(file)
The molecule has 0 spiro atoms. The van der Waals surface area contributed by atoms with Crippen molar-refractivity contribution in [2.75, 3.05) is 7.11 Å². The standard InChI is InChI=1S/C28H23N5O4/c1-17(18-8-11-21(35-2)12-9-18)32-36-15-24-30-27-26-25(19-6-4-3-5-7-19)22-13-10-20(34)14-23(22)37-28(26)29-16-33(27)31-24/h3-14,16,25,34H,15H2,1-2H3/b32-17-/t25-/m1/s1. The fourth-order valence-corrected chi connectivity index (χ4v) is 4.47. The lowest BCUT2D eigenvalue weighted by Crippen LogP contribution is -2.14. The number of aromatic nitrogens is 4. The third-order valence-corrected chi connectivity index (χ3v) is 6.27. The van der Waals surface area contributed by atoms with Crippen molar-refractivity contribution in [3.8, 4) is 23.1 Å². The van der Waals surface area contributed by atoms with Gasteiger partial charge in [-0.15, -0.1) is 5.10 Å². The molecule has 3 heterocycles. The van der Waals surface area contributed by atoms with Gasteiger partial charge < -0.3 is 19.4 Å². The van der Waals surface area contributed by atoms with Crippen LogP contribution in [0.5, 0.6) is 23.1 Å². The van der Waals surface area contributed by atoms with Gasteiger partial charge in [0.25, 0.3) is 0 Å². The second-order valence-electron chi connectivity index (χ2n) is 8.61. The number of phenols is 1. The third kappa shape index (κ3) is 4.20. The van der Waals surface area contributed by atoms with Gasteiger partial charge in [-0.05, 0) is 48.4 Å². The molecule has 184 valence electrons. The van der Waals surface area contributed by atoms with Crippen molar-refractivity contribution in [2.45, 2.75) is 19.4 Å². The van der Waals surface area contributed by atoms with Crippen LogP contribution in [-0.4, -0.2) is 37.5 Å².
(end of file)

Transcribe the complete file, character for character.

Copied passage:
The molecule has 0 spiro atoms. The van der Waals surface area contributed by atoms with Crippen molar-refractivity contribution in [2.75, 3.05) is 7.11 Å². The standard InChI is InChI=1S/C28H23N5O4/c1-17(18-8-11-21(35-2)12-9-18)32-36-15-24-30-27-26-25(19-6-4-3-5-7-19)22-13-10-20(34)14-23(22)37-28(26)29-16-33(27)31-24/h3-14,16,25,34H,15H2,1-2H3/b32-17-/t25-/m1/s1. The fourth-order valence-corrected chi connectivity index (χ4v) is 4.47. The lowest BCUT2D eigenvalue weighted by Crippen LogP contribution is -2.14. The number of aromatic nitrogens is 4. The third-order valence-corrected chi connectivity index (χ3v) is 6.27. The van der Waals surface area contributed by atoms with Crippen molar-refractivity contribution in [3.8, 4) is 23.1 Å². The van der Waals surface area contributed by atoms with Gasteiger partial charge in [-0.15, -0.1) is 5.10 Å². The molecule has 3 heterocycles. The van der Waals surface area contributed by atoms with Gasteiger partial charge < -0.3 is 19.4 Å². The van der Waals surface area contributed by atoms with Crippen LogP contribution in [0.5, 0.6) is 23.1 Å². The van der Waals surface area contributed by atoms with Gasteiger partial charge in [0.25, 0.3) is 0 Å². The second-order valence-electron chi connectivity index (χ2n) is 8.61. The number of phenols is 1. The third kappa shape index (κ3) is 4.20. The van der Waals surface area contributed by atoms with Gasteiger partial charge in [-0.05, 0) is 48.4 Å². The molecule has 184 valence electrons. The van der Waals surface area contributed by atoms with Crippen molar-refractivity contribution in [2.45, 2.75) is 19.4 Å². The van der Waals surface area contributed by atoms with Crippen LogP contribution in [-0.4, -0.2) is 37.5 Å².